Experienced Representation To Make Sure Your Severance Agreement Holds Up
Are you leaving a job and have been offered a severance package? It is important that you work with a lawyer to review the agreement and ensure that your rights are being protected.
I am attorney Robert Nelson. At Nelson Law Group in San Francisco, I work with employees throughout the Bay Area areas to review and negotiate severance agreements, making sure that the final product is in the client’s best interests.
With over 20 years of experience, I have the background, knowledge and skills to make sure your former employer is not taking advantage of you. I have previous experience at a big law firm that, today, I provide to my clients – all in a welcoming law office environment.
Understanding Severance Agreements
Severance agreements are contractual arrangements, almost always committed to writing, in which employers offer employees money or other consideration they are not otherwise entitled to in exchange for the employees’ agreement not to sue for any claims they may have. Severance agreements are most common when employees are involved in a mass layoff; when employees have worked for a long time; and/or when employers fear that the employees may have viable claims and therefore want to “buy peace.”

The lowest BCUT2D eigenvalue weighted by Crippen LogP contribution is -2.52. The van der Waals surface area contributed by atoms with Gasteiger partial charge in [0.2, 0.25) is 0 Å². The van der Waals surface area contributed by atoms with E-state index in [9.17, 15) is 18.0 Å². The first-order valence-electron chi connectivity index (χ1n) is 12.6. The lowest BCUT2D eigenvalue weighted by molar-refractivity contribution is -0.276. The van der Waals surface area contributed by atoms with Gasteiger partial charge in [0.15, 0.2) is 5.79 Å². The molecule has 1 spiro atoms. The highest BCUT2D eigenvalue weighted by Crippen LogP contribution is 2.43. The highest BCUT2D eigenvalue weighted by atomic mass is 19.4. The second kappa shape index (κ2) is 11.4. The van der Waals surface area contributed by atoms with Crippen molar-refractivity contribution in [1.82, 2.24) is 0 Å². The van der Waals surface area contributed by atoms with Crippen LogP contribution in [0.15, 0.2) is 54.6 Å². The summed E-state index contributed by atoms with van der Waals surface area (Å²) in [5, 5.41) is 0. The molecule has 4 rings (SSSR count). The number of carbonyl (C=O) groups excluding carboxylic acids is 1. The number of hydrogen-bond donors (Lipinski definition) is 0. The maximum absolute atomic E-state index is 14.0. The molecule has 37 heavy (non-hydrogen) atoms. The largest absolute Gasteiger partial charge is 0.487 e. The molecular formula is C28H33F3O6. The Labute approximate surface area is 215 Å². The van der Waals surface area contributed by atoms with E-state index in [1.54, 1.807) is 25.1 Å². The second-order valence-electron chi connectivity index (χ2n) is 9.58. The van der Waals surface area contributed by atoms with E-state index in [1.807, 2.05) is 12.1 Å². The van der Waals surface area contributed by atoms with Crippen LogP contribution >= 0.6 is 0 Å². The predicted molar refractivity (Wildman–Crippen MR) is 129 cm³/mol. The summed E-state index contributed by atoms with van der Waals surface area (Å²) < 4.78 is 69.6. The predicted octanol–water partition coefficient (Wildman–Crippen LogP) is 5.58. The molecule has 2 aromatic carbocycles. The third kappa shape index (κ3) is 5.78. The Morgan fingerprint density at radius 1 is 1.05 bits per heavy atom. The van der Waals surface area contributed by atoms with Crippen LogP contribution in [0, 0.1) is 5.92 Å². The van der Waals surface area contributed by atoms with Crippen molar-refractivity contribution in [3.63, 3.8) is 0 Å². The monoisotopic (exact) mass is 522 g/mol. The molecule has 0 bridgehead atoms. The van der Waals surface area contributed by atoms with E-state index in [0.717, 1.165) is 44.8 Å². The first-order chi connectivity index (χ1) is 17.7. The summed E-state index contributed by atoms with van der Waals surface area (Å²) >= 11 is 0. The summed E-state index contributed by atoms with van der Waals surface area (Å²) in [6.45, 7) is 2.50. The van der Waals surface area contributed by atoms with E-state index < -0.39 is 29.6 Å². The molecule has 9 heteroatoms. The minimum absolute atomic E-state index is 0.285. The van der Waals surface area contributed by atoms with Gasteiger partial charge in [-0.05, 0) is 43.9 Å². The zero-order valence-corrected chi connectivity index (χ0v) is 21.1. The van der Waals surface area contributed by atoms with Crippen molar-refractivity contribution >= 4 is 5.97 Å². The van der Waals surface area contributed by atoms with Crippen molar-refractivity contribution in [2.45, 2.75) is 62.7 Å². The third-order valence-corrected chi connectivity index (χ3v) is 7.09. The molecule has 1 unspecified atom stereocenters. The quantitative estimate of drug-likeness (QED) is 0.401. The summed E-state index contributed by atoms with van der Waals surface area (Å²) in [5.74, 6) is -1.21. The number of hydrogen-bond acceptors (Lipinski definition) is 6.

Although there are no laws that require severance agreements, employers often find them to be good investments (a small severance payment can often avoid many thousands of dollars in litigation expenses). Severance agreements (also known as liability releases) generally must be professionally drafted, given that certain provisions must be added depending on the specific circumstances (for example, certain key terms must be inserted into any release involving an employee who is 40 or older).
Helping You Make The Right Decisions
An employer needs to lay off several employees, several of whom have been with the company for many years, and at least one of whom seems litigious. The employer offers severance agreements to all the employees affected by the layoff; if they sign, then the employer is almost guaranteed to be safe from wrongful termination lawsuits or other employment-related claims.
Employees contemplating a job change may actually want to be offered a severance. However, proactively suggesting severance is delicate, as employers often view such suggestions as extortion. But if they are diplomatic, employees can sometimes put themselves in better bargaining positions by being the first to suggest severance. Employees need to fully understand their bargaining power in order to maximize the severance benefits they negotiate.
Schedule A Free Consultation Now To Talk Further
I offer a free evaluation by telephone to determine whether and to what extent you should offer and/or suggest a severance. (I also help negotiate severance terms.) Call my office at Nelson Law Group in San Francisco at 415-689-6590 or toll-free at 866-290-0424.
You may also contact me online to talk about your case.